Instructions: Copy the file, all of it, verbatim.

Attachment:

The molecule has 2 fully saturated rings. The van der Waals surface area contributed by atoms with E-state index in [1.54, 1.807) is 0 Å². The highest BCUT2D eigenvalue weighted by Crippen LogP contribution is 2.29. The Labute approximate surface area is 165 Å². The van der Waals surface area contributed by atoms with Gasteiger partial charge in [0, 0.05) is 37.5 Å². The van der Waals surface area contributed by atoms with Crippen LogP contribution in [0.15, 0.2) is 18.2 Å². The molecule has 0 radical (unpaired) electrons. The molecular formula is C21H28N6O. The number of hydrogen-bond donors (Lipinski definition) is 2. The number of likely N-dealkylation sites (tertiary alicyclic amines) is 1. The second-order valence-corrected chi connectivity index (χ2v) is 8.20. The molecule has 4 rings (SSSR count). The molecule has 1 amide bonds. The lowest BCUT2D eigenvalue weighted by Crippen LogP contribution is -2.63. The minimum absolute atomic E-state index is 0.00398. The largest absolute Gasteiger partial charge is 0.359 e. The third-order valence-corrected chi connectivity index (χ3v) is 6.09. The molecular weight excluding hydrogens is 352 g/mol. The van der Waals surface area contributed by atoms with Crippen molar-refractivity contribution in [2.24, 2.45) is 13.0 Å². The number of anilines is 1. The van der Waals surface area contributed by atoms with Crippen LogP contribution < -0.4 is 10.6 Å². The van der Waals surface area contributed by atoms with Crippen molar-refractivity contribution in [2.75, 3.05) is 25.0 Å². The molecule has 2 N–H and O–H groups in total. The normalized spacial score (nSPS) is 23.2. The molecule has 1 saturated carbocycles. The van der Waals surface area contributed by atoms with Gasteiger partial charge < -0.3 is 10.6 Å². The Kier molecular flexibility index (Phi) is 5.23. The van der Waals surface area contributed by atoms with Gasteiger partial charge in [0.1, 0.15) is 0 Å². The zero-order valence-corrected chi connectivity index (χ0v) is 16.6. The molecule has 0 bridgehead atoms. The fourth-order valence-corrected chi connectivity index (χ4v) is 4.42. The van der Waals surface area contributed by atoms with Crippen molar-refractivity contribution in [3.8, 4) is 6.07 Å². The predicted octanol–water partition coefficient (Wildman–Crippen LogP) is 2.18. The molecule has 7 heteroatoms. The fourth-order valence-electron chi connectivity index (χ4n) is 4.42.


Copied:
The molecule has 2 fully saturated rings. The van der Waals surface area contributed by atoms with E-state index in [1.54, 1.807) is 0 Å². The highest BCUT2D eigenvalue weighted by Crippen LogP contribution is 2.29. The Labute approximate surface area is 165 Å². The van der Waals surface area contributed by atoms with Gasteiger partial charge in [0, 0.05) is 37.5 Å². The van der Waals surface area contributed by atoms with Crippen LogP contribution in [0.15, 0.2) is 18.2 Å². The molecule has 0 radical (unpaired) electrons. The molecular formula is C21H28N6O. The number of hydrogen-bond donors (Lipinski definition) is 2. The number of likely N-dealkylation sites (tertiary alicyclic amines) is 1. The second-order valence-corrected chi connectivity index (χ2v) is 8.20. The molecule has 4 rings (SSSR count). The molecule has 1 amide bonds. The lowest BCUT2D eigenvalue weighted by Crippen LogP contribution is -2.63. The minimum absolute atomic E-state index is 0.00398. The largest absolute Gasteiger partial charge is 0.359 e. The third-order valence-corrected chi connectivity index (χ3v) is 6.09. The molecular weight excluding hydrogens is 352 g/mol. The van der Waals surface area contributed by atoms with Crippen molar-refractivity contribution in [2.24, 2.45) is 13.0 Å². The number of anilines is 1. The van der Waals surface area contributed by atoms with Crippen LogP contribution < -0.4 is 10.6 Å². The van der Waals surface area contributed by atoms with Crippen molar-refractivity contribution in [2.75, 3.05) is 25.0 Å². The molecule has 2 N–H and O–H groups in total. The normalized spacial score (nSPS) is 23.2. The molecule has 1 saturated carbocycles. The van der Waals surface area contributed by atoms with Gasteiger partial charge < -0.3 is 10.6 Å². The Kier molecular flexibility index (Phi) is 5.23. The van der Waals surface area contributed by atoms with Gasteiger partial charge in [0.1, 0.15) is 0 Å². The zero-order valence-corrected chi connectivity index (χ0v) is 16.6. The molecule has 0 bridgehead atoms. The fourth-order valence-corrected chi connectivity index (χ4v) is 4.42. The van der Waals surface area contributed by atoms with Crippen molar-refractivity contribution in [3.8, 4) is 6.07 Å². The predicted octanol–water partition coefficient (Wildman–Crippen LogP) is 2.18. The molecule has 7 heteroatoms. The fourth-order valence-electron chi connectivity index (χ4n) is 4.42.